I really look to other good drone photographers on Instagram, in order to analyze what they do, how they shoot and how they edit. In order to get inspired. Some of my favorites I check almost daily: @borsch @merrwatson @airpixels @abstractaerialart @boyanoo

What is the one thing you wish you knew when you started taking photos?

The thing that changed the most in my drone photography from a technical point of view, was starting to shoot in 5x AEB mode. This really enables you to capture a lot more detail and you get a much broader dynamic range. Which you really see afterwards in Lightroom.
More from a creative point of view, the moment I understood the difference golden hour makes in the mood of your photo and also the way you can edit it. I’m not a morning person, but I always try to shoot during golden hour. Even if that means I have to get up at 4.30am …

Do you have any formal training as a photographer, and have you work in a professional studio before?

No, all self-taught.

What details do you believe make the best photographs? How do you go about focusing on them in your work?

I try not to take topdown photos all the time, but I rather look for perspectives that can’t be shot with a normal camera. By hovering over the edge of a cliff for example or flying over the ocean.

And then adding a compelling subject into the frame, often that would be my girlfriend or the both of us, casting a long shadow on the beach for example.

johan vandenhecke Fraser Island
Fraser beach, Australia

If I do go for topdowns, then I look for cool patterns or symmetry. Those always work really well.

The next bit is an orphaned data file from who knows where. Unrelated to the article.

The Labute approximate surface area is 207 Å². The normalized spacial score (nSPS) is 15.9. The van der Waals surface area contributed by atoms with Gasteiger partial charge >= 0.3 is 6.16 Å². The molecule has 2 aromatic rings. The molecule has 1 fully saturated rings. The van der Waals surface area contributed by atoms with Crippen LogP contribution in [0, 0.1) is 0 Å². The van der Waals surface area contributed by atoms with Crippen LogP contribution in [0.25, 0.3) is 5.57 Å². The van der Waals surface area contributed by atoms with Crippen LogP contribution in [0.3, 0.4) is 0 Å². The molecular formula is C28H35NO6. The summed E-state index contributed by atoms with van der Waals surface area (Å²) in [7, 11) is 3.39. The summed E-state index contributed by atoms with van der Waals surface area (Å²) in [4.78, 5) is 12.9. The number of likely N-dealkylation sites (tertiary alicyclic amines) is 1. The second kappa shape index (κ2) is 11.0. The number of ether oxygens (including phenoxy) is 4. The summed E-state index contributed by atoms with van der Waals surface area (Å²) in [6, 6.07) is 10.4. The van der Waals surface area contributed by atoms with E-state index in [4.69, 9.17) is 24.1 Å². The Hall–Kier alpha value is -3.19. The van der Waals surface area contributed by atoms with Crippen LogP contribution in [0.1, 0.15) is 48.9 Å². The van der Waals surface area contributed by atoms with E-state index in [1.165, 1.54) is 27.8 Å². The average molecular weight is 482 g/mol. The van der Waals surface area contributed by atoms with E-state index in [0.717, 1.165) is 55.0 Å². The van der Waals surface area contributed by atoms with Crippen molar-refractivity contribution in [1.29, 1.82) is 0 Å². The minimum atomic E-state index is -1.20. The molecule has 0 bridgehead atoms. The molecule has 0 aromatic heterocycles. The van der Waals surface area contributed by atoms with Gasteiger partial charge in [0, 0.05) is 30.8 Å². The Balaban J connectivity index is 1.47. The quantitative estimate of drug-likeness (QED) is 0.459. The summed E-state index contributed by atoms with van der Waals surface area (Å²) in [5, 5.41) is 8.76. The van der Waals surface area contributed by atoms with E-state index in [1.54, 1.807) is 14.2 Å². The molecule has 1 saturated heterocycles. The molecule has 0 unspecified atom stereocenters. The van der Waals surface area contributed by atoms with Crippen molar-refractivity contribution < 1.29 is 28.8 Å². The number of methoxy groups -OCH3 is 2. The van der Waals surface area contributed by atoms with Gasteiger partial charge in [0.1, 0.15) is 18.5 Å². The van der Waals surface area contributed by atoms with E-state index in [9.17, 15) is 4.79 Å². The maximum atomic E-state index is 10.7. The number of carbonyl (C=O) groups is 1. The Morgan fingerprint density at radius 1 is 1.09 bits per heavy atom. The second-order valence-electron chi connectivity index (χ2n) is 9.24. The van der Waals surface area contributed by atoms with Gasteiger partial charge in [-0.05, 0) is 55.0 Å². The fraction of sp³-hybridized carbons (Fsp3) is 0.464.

johan vandenhecke Tatacoa
Tatacoa desert, Colombia

From your point of view, what makes a good picture?

A good photo is where you feel an emotional connection to the subject or the scene (e.g. you can picture yourself standing there, enjoying that view) or a photo where you are surprised because you are not accustomed to this view of point-of-view (e.g. because you can’t tell what it is exactly, or because it’s a unique view)

An example is this photo from Vietnam. These coconut palm boats are a popular attraction close to Hoi An, but the point of view was something that I hadn’t seen before. That’s why this photo is still my most shared photo on Instagram to date.

johan vandenhecke Hoi An
Hoi An, Vietnam

Since the photography techniques and equipment change quickly, it is important to stay up-to-date. What do you do to always keep up with the times?

I’m part of several drone community groups on Facebook. To my surprise they have a lot of members and are very active. So any hint or leak is posted there right away. So it’s easy to stay informed.

Nowadays almost everyone has access to devices with which it is possible to take pictures. What do you think is the difference between a professional photographer and any other hobby photographer?

Your question reminds me of that fashion magazine cover that was shot with the Iphone X and nobody noticed.

I think the composition and the edit makes all the difference. A high-end smartphone or in my niche, a beginner drone like the Mavic Mini for example, will shoot a very decent photo. Just by looking at the jpg’s you wouldn’t notice that much difference in pixel quality.

But the composition will make it stand out and once you add your magic sauce in Lightroom, that’s where a beautiful photo becomes a BANGER. And those 2 steps are something an amateur can’t do.

Image quality and resolution were reduced for Web. To see Johan’s photos in full size, use one of these links.

Instagram | Facebook | Email | Website | YouTube